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I'm trying to figure out a new operator compared to the Big O.

Suppose we have two positive functions, $f(n)$ and $g(n)$ then we say that $f(n) = O^*(g(n))$ if there exists a constant $ c > 0 $ such that $f(n) \le c(g(n)) $ for every integer $ n \ge 1 $

It is very similar to the BigO definition but you are a little bit more restricted here because you can't choose $n_0$.

I'm trying to prove that if $f(n) = O(g(n))$ then $f(n) = O^*(g(n))$

Here is what I got so far:

By the definition of BigO we know that if $f(n) = O(g(n))$ then there exist $n_0, c > 0$ such that $f(n) \le c(g(n))$ for every integer $n \ge n_0$

Now I set this $n_0$ to be 1 to apt the definition of $O^*$, but I can't figure out how to determine my $c$.

Can please someone give me an hint? Thanks!

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3 Answers 3

up vote 2 down vote accepted

You could pick the biggest of the old $c$ (the one that works for all $n>n_0$) and $f(1)/g(1), f(2)/g(2),\dots, f(n_0)/g(n_0)$ for your new $c$, but you're in trouble if $g(n)=0$ for some $n$ and $f(n)$ are not. This new $c$ will be big enough to ensure that $f(n)\leq c g(n)$ for all $n\geq n_0$ (because this was true for the old $c$, and this new $c$ is at least as big), and also for all the $n<n_0$ because we ensured the $c$ was big enough by comparing $g(n)$ and $f(n)$ for all $n\leq n_0$.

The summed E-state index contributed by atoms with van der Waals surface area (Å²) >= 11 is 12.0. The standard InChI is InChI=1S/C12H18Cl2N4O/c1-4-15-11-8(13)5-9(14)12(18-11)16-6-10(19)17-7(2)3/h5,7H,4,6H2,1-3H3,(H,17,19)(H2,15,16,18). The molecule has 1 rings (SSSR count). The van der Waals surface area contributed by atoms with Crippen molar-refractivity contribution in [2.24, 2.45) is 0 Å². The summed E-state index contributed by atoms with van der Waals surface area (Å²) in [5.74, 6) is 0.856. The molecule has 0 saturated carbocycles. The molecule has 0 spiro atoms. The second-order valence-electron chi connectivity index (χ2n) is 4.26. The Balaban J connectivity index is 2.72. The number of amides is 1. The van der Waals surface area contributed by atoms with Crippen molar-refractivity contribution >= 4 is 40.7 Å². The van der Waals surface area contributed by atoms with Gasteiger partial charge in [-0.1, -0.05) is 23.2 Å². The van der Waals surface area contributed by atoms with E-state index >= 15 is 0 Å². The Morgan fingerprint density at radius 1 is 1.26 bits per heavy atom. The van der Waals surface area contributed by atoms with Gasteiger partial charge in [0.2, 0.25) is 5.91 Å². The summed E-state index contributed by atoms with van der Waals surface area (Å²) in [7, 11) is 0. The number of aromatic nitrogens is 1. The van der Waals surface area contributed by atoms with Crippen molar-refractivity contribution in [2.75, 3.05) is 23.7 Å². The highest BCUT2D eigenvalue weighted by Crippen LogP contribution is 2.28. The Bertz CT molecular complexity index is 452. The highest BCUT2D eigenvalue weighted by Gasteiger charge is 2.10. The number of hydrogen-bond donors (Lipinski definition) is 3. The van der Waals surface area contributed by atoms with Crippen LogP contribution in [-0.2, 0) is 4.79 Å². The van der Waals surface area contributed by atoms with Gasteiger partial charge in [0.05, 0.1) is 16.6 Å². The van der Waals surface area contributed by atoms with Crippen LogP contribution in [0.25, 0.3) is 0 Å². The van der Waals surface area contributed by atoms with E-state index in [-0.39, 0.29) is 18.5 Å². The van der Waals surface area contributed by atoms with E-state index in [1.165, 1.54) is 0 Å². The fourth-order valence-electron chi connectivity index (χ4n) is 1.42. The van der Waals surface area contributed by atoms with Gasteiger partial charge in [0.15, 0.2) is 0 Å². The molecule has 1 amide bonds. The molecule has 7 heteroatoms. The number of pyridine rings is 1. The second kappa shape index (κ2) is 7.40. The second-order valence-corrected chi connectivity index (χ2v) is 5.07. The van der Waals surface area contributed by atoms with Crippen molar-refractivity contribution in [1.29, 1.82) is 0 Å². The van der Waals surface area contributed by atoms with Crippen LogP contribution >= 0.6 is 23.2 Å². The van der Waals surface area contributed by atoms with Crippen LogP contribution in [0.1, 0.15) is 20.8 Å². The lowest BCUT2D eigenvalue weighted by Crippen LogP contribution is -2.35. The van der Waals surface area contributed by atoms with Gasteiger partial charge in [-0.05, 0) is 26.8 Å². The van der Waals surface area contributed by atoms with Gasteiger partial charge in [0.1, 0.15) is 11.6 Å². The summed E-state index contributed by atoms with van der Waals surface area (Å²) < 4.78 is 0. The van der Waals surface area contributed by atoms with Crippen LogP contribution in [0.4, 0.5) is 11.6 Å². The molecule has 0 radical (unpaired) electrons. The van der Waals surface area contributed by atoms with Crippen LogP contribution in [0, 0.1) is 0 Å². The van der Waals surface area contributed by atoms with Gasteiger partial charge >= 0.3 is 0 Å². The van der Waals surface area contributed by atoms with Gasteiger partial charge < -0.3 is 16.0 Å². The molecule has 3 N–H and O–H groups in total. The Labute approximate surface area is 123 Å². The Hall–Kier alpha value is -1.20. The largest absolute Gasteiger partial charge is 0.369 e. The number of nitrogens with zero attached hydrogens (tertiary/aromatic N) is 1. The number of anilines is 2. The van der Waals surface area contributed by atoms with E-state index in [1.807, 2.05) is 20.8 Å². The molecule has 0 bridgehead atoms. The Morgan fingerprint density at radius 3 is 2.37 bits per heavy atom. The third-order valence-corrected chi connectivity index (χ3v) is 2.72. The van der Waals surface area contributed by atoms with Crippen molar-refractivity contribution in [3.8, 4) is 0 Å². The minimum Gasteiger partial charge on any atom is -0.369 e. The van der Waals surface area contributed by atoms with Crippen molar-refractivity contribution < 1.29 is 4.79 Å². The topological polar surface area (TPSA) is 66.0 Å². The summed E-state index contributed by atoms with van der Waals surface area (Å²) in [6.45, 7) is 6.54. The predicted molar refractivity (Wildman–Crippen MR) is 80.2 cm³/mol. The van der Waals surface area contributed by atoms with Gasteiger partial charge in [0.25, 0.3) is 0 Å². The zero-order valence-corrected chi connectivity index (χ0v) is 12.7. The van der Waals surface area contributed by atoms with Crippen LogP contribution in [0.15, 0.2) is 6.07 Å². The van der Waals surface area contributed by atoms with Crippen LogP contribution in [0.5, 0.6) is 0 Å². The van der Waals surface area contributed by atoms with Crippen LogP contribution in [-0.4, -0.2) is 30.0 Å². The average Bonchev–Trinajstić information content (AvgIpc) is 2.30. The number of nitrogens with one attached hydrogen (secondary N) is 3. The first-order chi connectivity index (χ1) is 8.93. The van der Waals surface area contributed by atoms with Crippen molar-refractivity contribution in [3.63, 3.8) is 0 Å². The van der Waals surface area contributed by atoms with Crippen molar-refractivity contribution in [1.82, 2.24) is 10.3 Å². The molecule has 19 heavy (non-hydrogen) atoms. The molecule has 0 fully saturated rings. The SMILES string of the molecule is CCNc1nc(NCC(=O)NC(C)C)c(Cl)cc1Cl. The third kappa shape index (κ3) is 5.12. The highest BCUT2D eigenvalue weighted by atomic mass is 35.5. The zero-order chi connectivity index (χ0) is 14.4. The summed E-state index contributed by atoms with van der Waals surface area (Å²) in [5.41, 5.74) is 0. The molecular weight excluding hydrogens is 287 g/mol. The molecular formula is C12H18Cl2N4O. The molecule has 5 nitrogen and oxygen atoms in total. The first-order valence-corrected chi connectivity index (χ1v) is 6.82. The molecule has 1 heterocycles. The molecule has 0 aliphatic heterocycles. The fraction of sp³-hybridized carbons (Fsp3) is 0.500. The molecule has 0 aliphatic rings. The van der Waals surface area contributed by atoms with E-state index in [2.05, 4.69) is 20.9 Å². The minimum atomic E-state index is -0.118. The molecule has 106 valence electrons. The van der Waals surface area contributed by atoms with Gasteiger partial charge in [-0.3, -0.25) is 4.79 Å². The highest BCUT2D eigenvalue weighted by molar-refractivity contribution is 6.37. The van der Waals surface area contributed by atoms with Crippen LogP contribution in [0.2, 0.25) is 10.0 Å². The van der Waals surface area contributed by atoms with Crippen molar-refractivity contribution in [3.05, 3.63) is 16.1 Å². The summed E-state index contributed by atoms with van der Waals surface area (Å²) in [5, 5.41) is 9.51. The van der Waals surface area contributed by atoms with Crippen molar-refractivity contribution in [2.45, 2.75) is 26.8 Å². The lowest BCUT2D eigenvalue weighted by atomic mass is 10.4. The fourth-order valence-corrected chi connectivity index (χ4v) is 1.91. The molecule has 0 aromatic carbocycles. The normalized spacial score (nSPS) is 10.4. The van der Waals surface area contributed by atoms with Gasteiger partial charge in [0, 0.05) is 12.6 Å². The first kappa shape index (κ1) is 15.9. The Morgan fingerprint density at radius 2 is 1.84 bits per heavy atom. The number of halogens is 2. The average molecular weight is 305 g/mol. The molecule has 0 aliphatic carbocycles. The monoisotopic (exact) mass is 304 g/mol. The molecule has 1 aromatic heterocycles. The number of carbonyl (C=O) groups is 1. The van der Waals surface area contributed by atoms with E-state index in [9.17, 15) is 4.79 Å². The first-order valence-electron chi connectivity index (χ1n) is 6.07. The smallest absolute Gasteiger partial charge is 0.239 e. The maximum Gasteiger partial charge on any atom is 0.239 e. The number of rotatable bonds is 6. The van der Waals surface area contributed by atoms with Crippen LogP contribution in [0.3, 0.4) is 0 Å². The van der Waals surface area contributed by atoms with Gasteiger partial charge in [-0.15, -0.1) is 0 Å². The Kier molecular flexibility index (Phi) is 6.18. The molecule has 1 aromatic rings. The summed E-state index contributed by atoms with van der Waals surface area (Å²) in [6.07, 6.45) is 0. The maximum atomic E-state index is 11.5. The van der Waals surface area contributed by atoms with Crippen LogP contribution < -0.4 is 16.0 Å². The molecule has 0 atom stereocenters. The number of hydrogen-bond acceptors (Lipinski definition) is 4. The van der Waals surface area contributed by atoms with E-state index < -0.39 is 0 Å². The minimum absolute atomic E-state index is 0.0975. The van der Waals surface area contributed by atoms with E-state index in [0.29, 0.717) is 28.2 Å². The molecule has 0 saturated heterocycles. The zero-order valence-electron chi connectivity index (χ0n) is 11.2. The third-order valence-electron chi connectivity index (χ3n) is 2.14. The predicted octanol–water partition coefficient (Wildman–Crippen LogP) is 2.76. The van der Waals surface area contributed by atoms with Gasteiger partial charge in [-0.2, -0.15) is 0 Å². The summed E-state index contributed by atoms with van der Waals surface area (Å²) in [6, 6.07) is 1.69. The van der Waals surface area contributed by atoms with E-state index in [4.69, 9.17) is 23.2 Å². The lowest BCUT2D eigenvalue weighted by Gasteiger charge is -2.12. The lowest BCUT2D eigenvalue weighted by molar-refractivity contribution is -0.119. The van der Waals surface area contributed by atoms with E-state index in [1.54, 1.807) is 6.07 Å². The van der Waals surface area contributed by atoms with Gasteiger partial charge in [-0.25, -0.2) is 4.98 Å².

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He said $f$ and $g$ are positive. –  jpalecek Nov 3 '12 at 18:51
    
Right, then it should work. –  Max Morin Nov 3 '12 at 18:52
    
@Max Morin can you explain me your method? What do you mean by the biggest of old c? How does pick the biggest number between those help me? –  SyndicatorBBB Nov 3 '12 at 18:54
    
@Guy I updated the answer, it should be very clear now. If not, you should think more about the problem. –  Max Morin Nov 3 '12 at 19:02
    
Trying to figure it out. Thank you ! –  SyndicatorBBB Nov 3 '12 at 19:02

Try computing th $c$ from all the values of $f(n)$, $g(n)$ for $n<n_0$.

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These are generic function, how can I compute c? –  SyndicatorBBB Nov 3 '12 at 18:55

@MaxMorin I'v responded here to be more clear.

The idea of picking $g(1)/f(1),g(2)/f(2),…,g(n_0)/f(n_0)$ isn't clear to me at all.

In order to understand you I picked two random concrete function: $f(n) = n$ and $g(n) = n+1$.

So according to your method I can find the "biggest" new $c$ by picking the maximum of these $g(1)/f(1),g(2)/f(2),…,g(n_0)/f(n_0)$ values.

As far as I understand I could pick $c$ by dividing the inequality $f(n) <= c(g(n))$ by $g(n)$ not by $f(n)$.

I'm just trying to understand how did you understand that dividing $g(i)$ by $f(i)$ allows you to extract the biggest $c$.

Let's see few of them :

$g(1)/f(1) = 1/2$

$g(2)/f(2) = 2/3$

....

Last but not least you somehow have asserted there is a relation between the old $c$ and the new $c$, how comes?

Sorry for the inconvient but I just can't figure it out.

Thanks in advance.

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Oops. As you noted, you should divide by $g(n)$, not by $f(n)$. I shall correct my answer. –  Max Morin Nov 3 '12 at 19:36

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